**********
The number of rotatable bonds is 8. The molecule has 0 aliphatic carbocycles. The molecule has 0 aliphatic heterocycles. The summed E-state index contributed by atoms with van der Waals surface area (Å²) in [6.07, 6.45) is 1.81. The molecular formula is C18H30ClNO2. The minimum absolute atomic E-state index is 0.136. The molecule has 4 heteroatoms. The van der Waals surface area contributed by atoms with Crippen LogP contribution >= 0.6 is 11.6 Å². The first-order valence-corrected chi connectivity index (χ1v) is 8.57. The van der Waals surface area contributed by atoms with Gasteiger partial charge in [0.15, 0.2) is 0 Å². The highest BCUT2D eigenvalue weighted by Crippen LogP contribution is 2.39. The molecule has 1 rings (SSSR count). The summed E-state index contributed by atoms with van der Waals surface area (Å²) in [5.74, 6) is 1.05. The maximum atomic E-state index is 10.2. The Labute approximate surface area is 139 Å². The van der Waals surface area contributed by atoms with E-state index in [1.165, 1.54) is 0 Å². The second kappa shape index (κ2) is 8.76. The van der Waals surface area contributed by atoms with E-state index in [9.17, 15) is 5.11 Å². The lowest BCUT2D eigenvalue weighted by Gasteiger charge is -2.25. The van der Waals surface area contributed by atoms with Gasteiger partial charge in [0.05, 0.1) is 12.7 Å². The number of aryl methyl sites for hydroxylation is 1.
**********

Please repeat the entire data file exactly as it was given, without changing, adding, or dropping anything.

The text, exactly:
The number of rotatable bonds is 8. The molecule has 0 aliphatic carbocycles. The molecule has 0 aliphatic heterocycles. The summed E-state index contributed by atoms with van der Waals surface area (Å²) in [6.07, 6.45) is 1.81. The molecular formula is C18H30ClNO2. The minimum absolute atomic E-state index is 0.136. The molecule has 4 heteroatoms. The van der Waals surface area contributed by atoms with Crippen LogP contribution >= 0.6 is 11.6 Å². The first-order valence-corrected chi connectivity index (χ1v) is 8.57. The van der Waals surface area contributed by atoms with Gasteiger partial charge in [0.15, 0.2) is 0 Å². The highest BCUT2D eigenvalue weighted by Crippen LogP contribution is 2.39. The molecule has 1 rings (SSSR count). The summed E-state index contributed by atoms with van der Waals surface area (Å²) in [5.74, 6) is 1.05. The maximum atomic E-state index is 10.2. The Labute approximate surface area is 139 Å². The van der Waals surface area contributed by atoms with E-state index in [1.165, 1.54) is 0 Å². The second kappa shape index (κ2) is 8.76. The van der Waals surface area contributed by atoms with E-state index in [9.17, 15) is 5.11 Å². The lowest BCUT2D eigenvalue weighted by Gasteiger charge is -2.25. The van der Waals surface area contributed by atoms with Gasteiger partial charge in [0.05, 0.1) is 12.7 Å². The number of aryl methyl sites for hydroxylation is 1.